Tim
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Joined: 5:20 PM - Jun 21, 2017

11:13 AM - Jul 12, 2017 #8

TimH1971 wrote:Re: Quad Loops - any idea how quiet these are? QRM is the thing I am trying to lessen above all else.

Appreciate the help so far guys.

Tim

A balanced loop gives some immunity to local common mode interference - i.e. the equal and opposite currents induced in both arms cancel eachother out.

Note below attached the low gain of the square quad loop, and the gains and impedances of the various loop permutations.

Also below attached, design of a simple ferrite balun to balance loop and match 50Ω impedance of feeder to the 100Ω or so of the loop.
quad_loop_impedance_and_gain_chart.jpg
quad_loop_impedance_matching_with_balun.jpg
Last edited by Walruss on 11:14 AM - Jul 12, 2017, edited 1 time in total.
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Joined: 8:01 AM - May 02, 2016

11:27 AM - Jul 12, 2017 #9

Walruss wrote:
TimH1971 wrote:Re: Quad Loops - any idea how quiet these are? QRM is the thing I am trying to lessen above all else.

Appreciate the help so far guys.

Tim

A balanced loop gives some immunity to local common mode interference - i.e. the equal and opposite currents induced in both arms cancel eachother out.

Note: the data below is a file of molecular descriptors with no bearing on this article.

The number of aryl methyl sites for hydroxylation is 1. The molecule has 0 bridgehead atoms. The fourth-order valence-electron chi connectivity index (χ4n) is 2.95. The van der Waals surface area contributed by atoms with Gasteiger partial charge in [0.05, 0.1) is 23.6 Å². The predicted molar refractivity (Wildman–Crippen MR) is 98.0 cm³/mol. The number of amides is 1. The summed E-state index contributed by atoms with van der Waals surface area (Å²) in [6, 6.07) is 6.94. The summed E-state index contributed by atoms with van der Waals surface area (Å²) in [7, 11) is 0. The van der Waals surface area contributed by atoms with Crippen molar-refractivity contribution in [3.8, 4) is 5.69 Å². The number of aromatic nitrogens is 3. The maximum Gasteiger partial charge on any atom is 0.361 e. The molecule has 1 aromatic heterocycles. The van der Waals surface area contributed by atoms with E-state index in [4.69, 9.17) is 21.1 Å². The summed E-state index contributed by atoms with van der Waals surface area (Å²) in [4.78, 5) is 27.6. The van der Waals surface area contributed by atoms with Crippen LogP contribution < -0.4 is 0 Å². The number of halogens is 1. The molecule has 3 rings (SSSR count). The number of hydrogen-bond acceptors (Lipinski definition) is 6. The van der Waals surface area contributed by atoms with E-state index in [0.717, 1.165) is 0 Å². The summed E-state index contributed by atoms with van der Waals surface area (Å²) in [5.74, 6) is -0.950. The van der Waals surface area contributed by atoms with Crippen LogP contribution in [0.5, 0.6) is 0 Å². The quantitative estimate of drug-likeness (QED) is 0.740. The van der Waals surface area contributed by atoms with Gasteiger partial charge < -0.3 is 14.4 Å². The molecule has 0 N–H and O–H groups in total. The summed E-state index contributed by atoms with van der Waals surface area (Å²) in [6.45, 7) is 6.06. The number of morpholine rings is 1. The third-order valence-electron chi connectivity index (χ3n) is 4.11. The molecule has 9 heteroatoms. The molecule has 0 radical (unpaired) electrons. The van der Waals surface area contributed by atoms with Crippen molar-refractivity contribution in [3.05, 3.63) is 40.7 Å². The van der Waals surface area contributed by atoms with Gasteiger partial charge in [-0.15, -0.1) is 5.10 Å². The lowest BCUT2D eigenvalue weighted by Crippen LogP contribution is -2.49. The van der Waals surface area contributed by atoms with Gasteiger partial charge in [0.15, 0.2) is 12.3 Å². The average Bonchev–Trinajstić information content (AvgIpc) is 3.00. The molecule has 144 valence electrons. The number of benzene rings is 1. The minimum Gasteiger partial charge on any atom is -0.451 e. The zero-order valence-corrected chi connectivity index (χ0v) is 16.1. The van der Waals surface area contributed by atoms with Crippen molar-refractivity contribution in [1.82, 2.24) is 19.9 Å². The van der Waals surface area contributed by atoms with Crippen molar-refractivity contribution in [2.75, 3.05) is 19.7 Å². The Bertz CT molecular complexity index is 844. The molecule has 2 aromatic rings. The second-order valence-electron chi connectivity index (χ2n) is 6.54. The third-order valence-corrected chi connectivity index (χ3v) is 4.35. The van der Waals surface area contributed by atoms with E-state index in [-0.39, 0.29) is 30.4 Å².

Note below attached the low gain of the square quad loop, and the gains and impedances of the various loop permutations.

Also below attached, design of a simple ferrite balun to balance loop and match 50Ù impedance of feeder to the 100Ù or so of the loop.
Thanks Chris.

Tim.
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Joined: 5:20 PM - Jun 21, 2017

12:09 PM - Jul 12, 2017 #10

TimH1971 wrote:
Walruss wrote:
TimH1971 wrote:Re: Quad Loops - any idea how quiet these are? QRM is the thing I am trying to lessen above all else.

Appreciate the help so far guys.

Tim

A balanced loop gives some immunity to local common mode interference - i.e. the equal and opposite currents induced in both arms cancel eachother out.

Note below attached the low gain of the square quad loop, and the gains and impedances of the various loop permutations.

Also below attached, design of a simple ferrite balun to balance loop and match 50Ù impedance of feeder to the 100Ù or so of the loop.
Thanks Chris.

Tim.
At 27.350 MHz one wavelength is 10.96m.

We must allow for the velocity factor also called velocity of propagation of the wire, which is a nominal 0.95 for a straight copper wire. (much less for some coaxial cables!) This is the speed that an electromagnetic wave travels down the wire compared with the speed of an electromagnetic wave in a vacuum. So slower down the wire.

10.96m times 0.95 is 10.41m. (10.88*0.95 = 10.41)

This 10.41m we would call the electrical length of a wave of frequency 27.35MHz

Each of the four sides of a fullwave square quad loop would therefore be 10.41 divided by 4,
which is 2.6m.

A circular fullwave loop cut for 27.35 MHz and therefore having an electrical length of 10.41m will have a diameter of 3.31m - quite a big circle to keep in shape I'd say.